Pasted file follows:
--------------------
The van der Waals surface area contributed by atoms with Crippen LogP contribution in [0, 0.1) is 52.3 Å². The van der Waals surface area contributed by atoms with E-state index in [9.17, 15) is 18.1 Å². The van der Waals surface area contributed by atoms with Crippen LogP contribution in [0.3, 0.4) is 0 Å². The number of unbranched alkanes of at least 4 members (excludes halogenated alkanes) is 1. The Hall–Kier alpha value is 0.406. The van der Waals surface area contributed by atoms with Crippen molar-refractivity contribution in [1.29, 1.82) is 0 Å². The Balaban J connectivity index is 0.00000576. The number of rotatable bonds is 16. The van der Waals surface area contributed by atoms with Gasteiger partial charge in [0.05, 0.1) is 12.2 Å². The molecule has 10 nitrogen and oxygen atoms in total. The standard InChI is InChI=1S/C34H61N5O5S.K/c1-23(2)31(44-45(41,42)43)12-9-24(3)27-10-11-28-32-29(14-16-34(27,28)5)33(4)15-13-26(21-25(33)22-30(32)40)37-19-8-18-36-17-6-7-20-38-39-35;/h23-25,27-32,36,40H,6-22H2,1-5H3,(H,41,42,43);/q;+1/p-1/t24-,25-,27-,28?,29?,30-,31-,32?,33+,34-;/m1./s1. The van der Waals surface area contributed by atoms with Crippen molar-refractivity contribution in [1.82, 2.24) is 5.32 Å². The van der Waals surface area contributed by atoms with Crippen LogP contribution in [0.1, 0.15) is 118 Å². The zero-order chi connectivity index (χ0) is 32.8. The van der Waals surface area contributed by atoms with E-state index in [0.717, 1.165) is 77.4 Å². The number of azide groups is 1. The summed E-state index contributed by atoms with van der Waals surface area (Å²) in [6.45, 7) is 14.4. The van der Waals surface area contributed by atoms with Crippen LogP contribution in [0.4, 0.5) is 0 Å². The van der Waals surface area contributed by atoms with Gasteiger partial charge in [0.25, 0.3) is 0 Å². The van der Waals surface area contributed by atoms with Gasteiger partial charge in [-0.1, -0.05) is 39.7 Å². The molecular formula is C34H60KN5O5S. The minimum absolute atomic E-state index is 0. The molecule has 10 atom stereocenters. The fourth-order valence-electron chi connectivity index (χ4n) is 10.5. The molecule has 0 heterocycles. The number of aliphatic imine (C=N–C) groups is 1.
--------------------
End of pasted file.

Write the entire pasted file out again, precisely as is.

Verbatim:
The van der Waals surface area contributed by atoms with Crippen LogP contribution in [0, 0.1) is 52.3 Å². The van der Waals surface area contributed by atoms with E-state index in [9.17, 15) is 18.1 Å². The van der Waals surface area contributed by atoms with Crippen LogP contribution in [0.3, 0.4) is 0 Å². The number of unbranched alkanes of at least 4 members (excludes halogenated alkanes) is 1. The Hall–Kier alpha value is 0.406. The van der Waals surface area contributed by atoms with Crippen molar-refractivity contribution in [1.29, 1.82) is 0 Å². The Balaban J connectivity index is 0.00000576. The number of rotatable bonds is 16. The van der Waals surface area contributed by atoms with Gasteiger partial charge in [0.05, 0.1) is 12.2 Å². The molecule has 10 nitrogen and oxygen atoms in total. The standard InChI is InChI=1S/C34H61N5O5S.K/c1-23(2)31(44-45(41,42)43)12-9-24(3)27-10-11-28-32-29(14-16-34(27,28)5)33(4)15-13-26(21-25(33)22-30(32)40)37-19-8-18-36-17-6-7-20-38-39-35;/h23-25,27-32,36,40H,6-22H2,1-5H3,(H,41,42,43);/q;+1/p-1/t24-,25-,27-,28?,29?,30-,31-,32?,33+,34-;/m1./s1. The van der Waals surface area contributed by atoms with Crippen molar-refractivity contribution in [1.82, 2.24) is 5.32 Å². The van der Waals surface area contributed by atoms with Crippen LogP contribution in [0.1, 0.15) is 118 Å². The zero-order chi connectivity index (χ0) is 32.8. The van der Waals surface area contributed by atoms with E-state index in [0.717, 1.165) is 77.4 Å². The number of azide groups is 1. The summed E-state index contributed by atoms with van der Waals surface area (Å²) in [6.45, 7) is 14.4. The van der Waals surface area contributed by atoms with Crippen LogP contribution in [0.4, 0.5) is 0 Å². The van der Waals surface area contributed by atoms with Gasteiger partial charge in [0.25, 0.3) is 0 Å². The van der Waals surface area contributed by atoms with Gasteiger partial charge in [-0.1, -0.05) is 39.7 Å². The molecular formula is C34H60KN5O5S. The minimum absolute atomic E-state index is 0. The molecule has 10 atom stereocenters. The fourth-order valence-electron chi connectivity index (χ4n) is 10.5. The molecule has 0 heterocycles. The number of aliphatic imine (C=N–C) groups is 1.